Mayor Ken McClure moved to extend the zoning hearing to the Aug. 13 council meeting. It passed unanimously.
According to the approved consent agenda bill, city officials find the 90-acre area is appropriate for high-intensity retail, office or housing, greenways and low-density housing.
RW Developments, owned by Phil Williams and Trip Rhodes, plans to start development in first-quarter 2019 and complete the commercial aspects in 2021.
A rendering produced by project architect Sapp Design Associates Architects PC shows The Ridge development wrapping around The Library Center and extending south past Weaver Road. The developers filed a preliminary plat with the city Department of Planning and Development on July 6, and the Planning and Zoning Commission unanimously approved it July 12. A key aspect is that the developers have agreed not to build street connections to Wellington Drive and Buckingham Lane in the Wellington Hills subdivision.
Now that it’s approved, the preliminary plat is active for two years.
Among the code requirements in the preliminary plat: The maximum building height is 35 feet, and 20 percent of the development must contain open spaces. There also is a traffic study pending.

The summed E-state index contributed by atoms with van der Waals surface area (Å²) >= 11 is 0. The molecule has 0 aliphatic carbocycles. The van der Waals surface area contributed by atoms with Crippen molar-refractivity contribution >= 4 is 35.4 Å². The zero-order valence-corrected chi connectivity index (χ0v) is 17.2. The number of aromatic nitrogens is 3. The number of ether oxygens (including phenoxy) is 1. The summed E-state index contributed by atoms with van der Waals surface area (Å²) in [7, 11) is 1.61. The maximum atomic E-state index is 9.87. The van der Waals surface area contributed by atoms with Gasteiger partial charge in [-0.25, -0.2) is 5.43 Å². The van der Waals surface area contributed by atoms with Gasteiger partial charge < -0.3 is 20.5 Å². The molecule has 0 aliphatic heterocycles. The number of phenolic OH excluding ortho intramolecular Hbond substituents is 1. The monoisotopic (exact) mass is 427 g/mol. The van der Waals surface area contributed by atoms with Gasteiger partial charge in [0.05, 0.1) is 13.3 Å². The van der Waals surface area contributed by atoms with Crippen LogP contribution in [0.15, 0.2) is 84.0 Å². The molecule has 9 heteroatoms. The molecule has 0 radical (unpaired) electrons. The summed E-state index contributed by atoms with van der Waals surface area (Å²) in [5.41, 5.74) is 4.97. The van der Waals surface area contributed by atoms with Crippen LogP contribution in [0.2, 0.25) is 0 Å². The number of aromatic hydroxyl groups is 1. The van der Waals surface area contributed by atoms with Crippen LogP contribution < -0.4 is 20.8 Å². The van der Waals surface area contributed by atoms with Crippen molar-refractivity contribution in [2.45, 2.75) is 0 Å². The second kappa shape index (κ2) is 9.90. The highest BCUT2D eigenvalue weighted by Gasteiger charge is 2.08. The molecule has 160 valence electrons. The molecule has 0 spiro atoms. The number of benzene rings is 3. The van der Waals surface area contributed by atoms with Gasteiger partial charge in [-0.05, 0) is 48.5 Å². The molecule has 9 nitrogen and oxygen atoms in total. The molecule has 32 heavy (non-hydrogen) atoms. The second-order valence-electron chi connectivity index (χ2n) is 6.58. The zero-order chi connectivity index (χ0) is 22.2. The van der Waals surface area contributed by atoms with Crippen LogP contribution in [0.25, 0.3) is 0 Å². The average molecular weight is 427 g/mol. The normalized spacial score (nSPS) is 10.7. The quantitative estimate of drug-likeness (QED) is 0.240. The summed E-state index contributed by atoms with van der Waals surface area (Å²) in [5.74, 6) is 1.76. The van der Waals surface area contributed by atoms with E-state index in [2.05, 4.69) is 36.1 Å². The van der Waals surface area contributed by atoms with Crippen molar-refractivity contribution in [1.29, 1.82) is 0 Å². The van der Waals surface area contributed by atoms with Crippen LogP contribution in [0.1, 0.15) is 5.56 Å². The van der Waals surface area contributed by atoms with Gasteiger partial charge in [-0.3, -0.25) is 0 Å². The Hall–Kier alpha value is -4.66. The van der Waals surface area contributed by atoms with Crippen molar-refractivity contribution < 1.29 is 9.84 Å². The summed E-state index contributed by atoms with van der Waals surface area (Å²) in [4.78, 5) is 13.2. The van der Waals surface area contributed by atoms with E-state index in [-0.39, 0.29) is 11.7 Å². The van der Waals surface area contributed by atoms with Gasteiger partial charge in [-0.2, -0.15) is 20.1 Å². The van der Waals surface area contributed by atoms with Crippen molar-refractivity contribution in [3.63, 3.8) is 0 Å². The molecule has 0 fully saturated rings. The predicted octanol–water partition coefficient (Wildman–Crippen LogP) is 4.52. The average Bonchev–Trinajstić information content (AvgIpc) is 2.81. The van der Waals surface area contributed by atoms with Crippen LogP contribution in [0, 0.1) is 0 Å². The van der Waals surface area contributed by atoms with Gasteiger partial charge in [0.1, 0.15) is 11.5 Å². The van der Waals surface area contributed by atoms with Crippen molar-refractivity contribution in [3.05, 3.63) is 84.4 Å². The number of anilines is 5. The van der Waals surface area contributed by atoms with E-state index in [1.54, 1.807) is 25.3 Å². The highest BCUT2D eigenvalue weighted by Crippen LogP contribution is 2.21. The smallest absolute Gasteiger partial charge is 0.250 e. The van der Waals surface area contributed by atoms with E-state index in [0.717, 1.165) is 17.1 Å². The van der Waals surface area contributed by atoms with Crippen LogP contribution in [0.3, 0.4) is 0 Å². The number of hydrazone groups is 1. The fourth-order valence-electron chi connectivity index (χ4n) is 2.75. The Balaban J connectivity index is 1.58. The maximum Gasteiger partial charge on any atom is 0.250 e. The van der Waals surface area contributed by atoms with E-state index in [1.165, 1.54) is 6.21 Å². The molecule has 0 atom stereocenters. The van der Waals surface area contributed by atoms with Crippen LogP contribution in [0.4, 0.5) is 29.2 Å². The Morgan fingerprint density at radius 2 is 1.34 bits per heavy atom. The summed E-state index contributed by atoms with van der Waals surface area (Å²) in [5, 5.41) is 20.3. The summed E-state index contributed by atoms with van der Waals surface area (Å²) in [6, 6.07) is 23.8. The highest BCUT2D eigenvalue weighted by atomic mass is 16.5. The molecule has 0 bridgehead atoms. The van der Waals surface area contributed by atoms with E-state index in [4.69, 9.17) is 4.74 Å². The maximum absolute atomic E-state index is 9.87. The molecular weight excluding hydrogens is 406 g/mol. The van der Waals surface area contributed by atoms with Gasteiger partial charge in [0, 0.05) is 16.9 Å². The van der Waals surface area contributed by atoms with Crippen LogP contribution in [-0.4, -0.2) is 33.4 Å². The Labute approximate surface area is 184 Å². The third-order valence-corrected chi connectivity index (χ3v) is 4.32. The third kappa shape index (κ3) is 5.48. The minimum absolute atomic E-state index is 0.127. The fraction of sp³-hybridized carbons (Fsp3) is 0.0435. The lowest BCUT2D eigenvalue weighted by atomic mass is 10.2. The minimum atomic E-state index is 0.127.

Williams told Springfield Business Journal last month RW Developments intends to develop roughly 30 percent or more and market the rest of the lots for sale to other developers.
Battlefield and Lone Pine
A rezoning bill for the southwest corner of Battlefield Road and Lone Pine Avenue was tabled at the request of the applicant before the scheduled public hearing began.
Briarcliff Investments LLC and John Gentry had filed a request to rezone 8 acres at 2700 E. Battlefield Road to a general retail district from single-family residential. The land is part of a 16-acre parcel owned by Briarcliff Investments LLC, et al., according to Greene County assessor records, and Gentry owns the home on an acre along the property’s western edge.
A county map shows Briarcliff Investments’ full property wraps around a 5-acre residential parcel owned by Chester P. Carson Jr.
Carson also is listed as the organizer and registered agent on Briarcliff Investments’ articles of organization filed with the Missouri secretary of state’s office.
The P&Z Commission unanimously recommends the rezoning after a July 12 public hearing. During that meeting, applicant representative Geoffrey Butler of Butler, Rosenbury & Partners Inc. said, “This is family property and they would like to sell this parcel for rezoning and re-market it,” according to the meeting minutes attached to the rezoning bill.